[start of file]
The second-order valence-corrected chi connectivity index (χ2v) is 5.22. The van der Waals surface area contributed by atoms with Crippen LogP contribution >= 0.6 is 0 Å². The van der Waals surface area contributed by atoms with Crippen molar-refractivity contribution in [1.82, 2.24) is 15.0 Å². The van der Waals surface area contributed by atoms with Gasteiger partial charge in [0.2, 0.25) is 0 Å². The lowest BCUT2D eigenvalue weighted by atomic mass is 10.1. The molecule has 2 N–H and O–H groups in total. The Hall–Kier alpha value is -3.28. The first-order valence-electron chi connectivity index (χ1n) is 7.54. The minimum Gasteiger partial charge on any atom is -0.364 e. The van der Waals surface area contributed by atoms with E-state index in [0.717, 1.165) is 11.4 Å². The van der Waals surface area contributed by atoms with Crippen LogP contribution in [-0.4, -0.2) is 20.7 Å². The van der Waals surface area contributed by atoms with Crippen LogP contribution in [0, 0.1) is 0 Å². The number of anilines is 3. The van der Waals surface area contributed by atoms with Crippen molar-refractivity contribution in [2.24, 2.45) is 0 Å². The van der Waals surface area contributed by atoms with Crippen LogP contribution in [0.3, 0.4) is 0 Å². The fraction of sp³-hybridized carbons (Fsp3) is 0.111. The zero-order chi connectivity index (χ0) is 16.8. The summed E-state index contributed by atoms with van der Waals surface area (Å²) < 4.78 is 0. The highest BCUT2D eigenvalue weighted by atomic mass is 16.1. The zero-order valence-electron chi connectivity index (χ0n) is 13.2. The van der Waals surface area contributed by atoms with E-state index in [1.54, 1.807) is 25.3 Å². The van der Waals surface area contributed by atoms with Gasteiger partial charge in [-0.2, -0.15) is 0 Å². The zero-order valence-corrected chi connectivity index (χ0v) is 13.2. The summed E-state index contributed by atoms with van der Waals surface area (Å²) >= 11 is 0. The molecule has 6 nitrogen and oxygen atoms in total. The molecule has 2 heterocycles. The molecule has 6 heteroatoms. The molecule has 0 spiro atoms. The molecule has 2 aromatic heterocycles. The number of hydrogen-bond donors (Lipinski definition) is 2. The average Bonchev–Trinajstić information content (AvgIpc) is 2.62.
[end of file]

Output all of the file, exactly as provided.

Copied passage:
The second-order valence-corrected chi connectivity index (χ2v) is 5.22. The van der Waals surface area contributed by atoms with Crippen LogP contribution >= 0.6 is 0 Å². The van der Waals surface area contributed by atoms with Crippen molar-refractivity contribution in [1.82, 2.24) is 15.0 Å². The van der Waals surface area contributed by atoms with Gasteiger partial charge in [0.2, 0.25) is 0 Å². The lowest BCUT2D eigenvalue weighted by atomic mass is 10.1. The molecule has 2 N–H and O–H groups in total. The Hall–Kier alpha value is -3.28. The first-order valence-electron chi connectivity index (χ1n) is 7.54. The minimum Gasteiger partial charge on any atom is -0.364 e. The van der Waals surface area contributed by atoms with E-state index in [0.717, 1.165) is 11.4 Å². The van der Waals surface area contributed by atoms with Crippen LogP contribution in [-0.4, -0.2) is 20.7 Å². The van der Waals surface area contributed by atoms with Crippen LogP contribution in [0, 0.1) is 0 Å². The number of anilines is 3. The van der Waals surface area contributed by atoms with Crippen molar-refractivity contribution in [2.24, 2.45) is 0 Å². The van der Waals surface area contributed by atoms with Crippen LogP contribution in [0.3, 0.4) is 0 Å². The fraction of sp³-hybridized carbons (Fsp3) is 0.111. The zero-order chi connectivity index (χ0) is 16.8. The summed E-state index contributed by atoms with van der Waals surface area (Å²) < 4.78 is 0. The highest BCUT2D eigenvalue weighted by atomic mass is 16.1. The zero-order valence-electron chi connectivity index (χ0n) is 13.2. The van der Waals surface area contributed by atoms with E-state index in [1.54, 1.807) is 25.3 Å². The van der Waals surface area contributed by atoms with Gasteiger partial charge in [-0.2, -0.15) is 0 Å². The zero-order valence-corrected chi connectivity index (χ0v) is 13.2. The summed E-state index contributed by atoms with van der Waals surface area (Å²) >= 11 is 0. The molecule has 6 nitrogen and oxygen atoms in total. The molecule has 2 heterocycles. The molecule has 6 heteroatoms. The molecule has 0 spiro atoms. The molecule has 2 aromatic heterocycles. The number of hydrogen-bond donors (Lipinski definition) is 2. The average Bonchev–Trinajstić information content (AvgIpc) is 2.62.